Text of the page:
10.ASML vs. Nikon: Battle of the lithography titans
The pressure in the semiconductor equipment and materials industry is intense and intense pressure sometimes causes people, and companies, to react strongly.
The industry's role at the base of an inverted pyramid, supporting trillions of dollars of electronic equipment and semiconductor component sales each year portrays some of that pressure. And nowhere is it more intense than in lithography, an area dominated by three companies in a market suffering the prolonged downturn that has ravaged the semi equipment market.
And, as if mirroring the commercial battle, 2002 has seen a series of legal moves between two of the companies: ASML Holding NV of the Netherlands and Japan's Nikon Corp.
The stakes are huge. Any legal setback could make or break a litho supplier--and their customers. For example, ASML and Nikon are the main lithography vendors at Intel Corp. Nikon is strong in Japan, while ASML has a major foothold within AMD, IBM, Micron, Philips, TSMC, and other accounts.
The legal wrangling dates back almost exactly a year to December 21, 2001, when Nikon and its U.S. subsidiary announced it has filed a compliant with the U.S. International Trade Commission (ITC) against ASML, claiming that ASML is infringing upon Nikon's lithography-tool patents. Nikon asked the ITC to investigate ASML's importation of lithography tools in the United States.
In a separate move, Nikon and its U.S. subsidiary, Nikon Precision Inc. of Belmont, simultaneously filed a patent infringement suit against ASML in a California court (see December 21, 2001, story).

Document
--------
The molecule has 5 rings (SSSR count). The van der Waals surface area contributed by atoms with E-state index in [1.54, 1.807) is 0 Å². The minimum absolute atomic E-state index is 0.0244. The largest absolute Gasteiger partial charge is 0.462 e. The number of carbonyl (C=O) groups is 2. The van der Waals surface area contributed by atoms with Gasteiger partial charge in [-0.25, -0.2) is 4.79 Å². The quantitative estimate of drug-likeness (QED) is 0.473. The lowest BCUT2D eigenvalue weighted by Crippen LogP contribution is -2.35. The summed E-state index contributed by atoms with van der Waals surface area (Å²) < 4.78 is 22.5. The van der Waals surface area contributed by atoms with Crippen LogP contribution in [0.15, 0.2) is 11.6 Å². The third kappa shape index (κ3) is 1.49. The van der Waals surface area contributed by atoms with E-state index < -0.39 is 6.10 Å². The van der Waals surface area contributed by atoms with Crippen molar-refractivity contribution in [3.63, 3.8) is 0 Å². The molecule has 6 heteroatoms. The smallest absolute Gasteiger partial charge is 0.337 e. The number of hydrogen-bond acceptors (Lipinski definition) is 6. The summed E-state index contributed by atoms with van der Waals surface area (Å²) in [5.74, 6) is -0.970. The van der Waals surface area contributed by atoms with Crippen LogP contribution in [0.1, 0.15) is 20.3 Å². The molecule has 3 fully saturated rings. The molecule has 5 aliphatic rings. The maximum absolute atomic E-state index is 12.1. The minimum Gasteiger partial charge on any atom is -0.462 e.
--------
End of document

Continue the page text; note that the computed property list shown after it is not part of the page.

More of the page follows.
During the first half of 2002 ASML filed several suits against Nikon culminating in August with a suit filed in Tokyo, Nikon's home territory (see April 8 story and August 20 story).
In October Nikon upped the pressure by filing against ASML in Tokyo and in Seoul, Korea. Then, along with its U.S. subsidiary, Nikon Precision Inc., it filed a new suit in California alleging that ASML infringed upon eight of Nikon patents relating "to primary structures in stepper and scanner machines," (see October 18 story).
Now we wait to see if ASML will be cowed into submission or will raise the ante yet again.
According to a Dow Jones Business News report that came towards end of the year ASML is soon to extend legal action to include the third largest maker of lithography equipment Canon Inc. to the European Court. That story surfaced on December 9 story.
Certainly the commercial pressure has taken its toll of ASML during 2002. At the very end of the year the company announced it would cut 1450 jobs or about 22% of its workforce December 18 story.
But meanwhile Doug Dunn, president and chief executive officer of ASML, must be wondering how many lawyers are being employed between Nikon, ASML and Canon.
(Return to 2002 Top 10 list or go to No. 10).